Perhaps it’s that nuanced approach to songwriting that attracted all the gifted musicians who are featured on this debut effort. One has to wonder: the drums are handled by Sam Roberts Band’s Josh Trager and the trumpet is played by David Carbonneau, who worked with Patrick Watson on his latest record. Notre Dame de Grass’s Josh Zubot and Guy Donis take care of fiddle and banjo respectively, while First You Get the Sugar’s Alex Silver sings along with Stone to back him up throughout the record. Of course, the fact that the whole was mixed by Dave Sturton, a renowned local engineer who worked with Jean Leloup and Bran Van 3000’s James Di Salvio, does not hurt either.
And so, when you hear Stone sing that he “blew his chances on a 10-hole harp,” don’t believe him for a second. His well-rounded offering is layered with a variety of moods, filled with heaps of lyrical goodness and, above all, it’s overflowing with that above-mentioned unalterable self-confidence. Completely assumé. Such quality songs, when delivered with such poised boldness, are quick to become eloquence. And in this case, they do.
In our time marked by hefty cocktails of post-production techniques and computerized music creation, you might ask yourself whether good singer-songwriters are still a thing. Rest assured. Jess Stone’s Break of Day is proof that they’re still out there. They still roam.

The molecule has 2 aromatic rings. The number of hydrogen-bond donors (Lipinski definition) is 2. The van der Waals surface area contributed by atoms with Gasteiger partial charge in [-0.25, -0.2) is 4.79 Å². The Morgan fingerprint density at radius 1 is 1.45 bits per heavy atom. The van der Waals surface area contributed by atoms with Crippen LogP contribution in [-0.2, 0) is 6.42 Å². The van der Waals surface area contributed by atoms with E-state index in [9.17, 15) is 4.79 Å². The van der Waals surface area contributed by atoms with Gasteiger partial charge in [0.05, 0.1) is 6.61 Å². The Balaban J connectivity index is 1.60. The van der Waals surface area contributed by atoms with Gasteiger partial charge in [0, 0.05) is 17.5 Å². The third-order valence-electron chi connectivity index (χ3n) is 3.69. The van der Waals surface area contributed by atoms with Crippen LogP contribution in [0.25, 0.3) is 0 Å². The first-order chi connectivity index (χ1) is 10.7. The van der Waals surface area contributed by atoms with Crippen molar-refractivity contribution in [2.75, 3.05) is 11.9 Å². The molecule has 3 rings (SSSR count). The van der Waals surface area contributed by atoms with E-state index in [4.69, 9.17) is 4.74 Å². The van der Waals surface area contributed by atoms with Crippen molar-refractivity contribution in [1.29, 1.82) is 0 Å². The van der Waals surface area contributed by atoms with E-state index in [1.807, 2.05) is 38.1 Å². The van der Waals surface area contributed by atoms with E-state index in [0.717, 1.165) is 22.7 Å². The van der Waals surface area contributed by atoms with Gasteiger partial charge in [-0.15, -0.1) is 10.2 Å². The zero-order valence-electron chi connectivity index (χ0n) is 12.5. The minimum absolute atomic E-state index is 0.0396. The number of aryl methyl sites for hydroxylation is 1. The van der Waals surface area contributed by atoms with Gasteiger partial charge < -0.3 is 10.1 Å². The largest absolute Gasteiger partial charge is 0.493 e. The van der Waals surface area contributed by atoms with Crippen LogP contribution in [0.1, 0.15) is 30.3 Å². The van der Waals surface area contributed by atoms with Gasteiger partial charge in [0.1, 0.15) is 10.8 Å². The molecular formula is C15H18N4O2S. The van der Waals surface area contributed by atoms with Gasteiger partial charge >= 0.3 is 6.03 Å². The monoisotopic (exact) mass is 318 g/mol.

Antoine Leclerc: I understand that you’re a prolific songwriter, but your record only has 10 tracks on it — why is that, and why these 10?
Jesse Stone: When it was time to make the record, I actually brought a lot of songs to the table, but I really wanted to focus on specifics: structures, different sounds, experimenting with different instruments. I also realized that we were on a budget and that having a concise 10-song album makes it easy to encapsulate themes, styles, flow, to get a point across. If there had been any more, there was risk of a flood.
AL: The meaning of your songs isn’t really evident; your writing style is in a way very subtle. Do you purposely leave room for interpretation in your lyrics?
JS: In some cases. I like to share an experience, but I don’t really want to waste your time with specifics. Or my time! I don’t record everything (laughs) No offence, but I don’t record my life. I’ve never been a very specific storyteller, you know. I can’t really tell a good joke. It’s more of a feeling. A sense of humour.
AL: There’s definitely a country twang to your music. Where does that influence come from?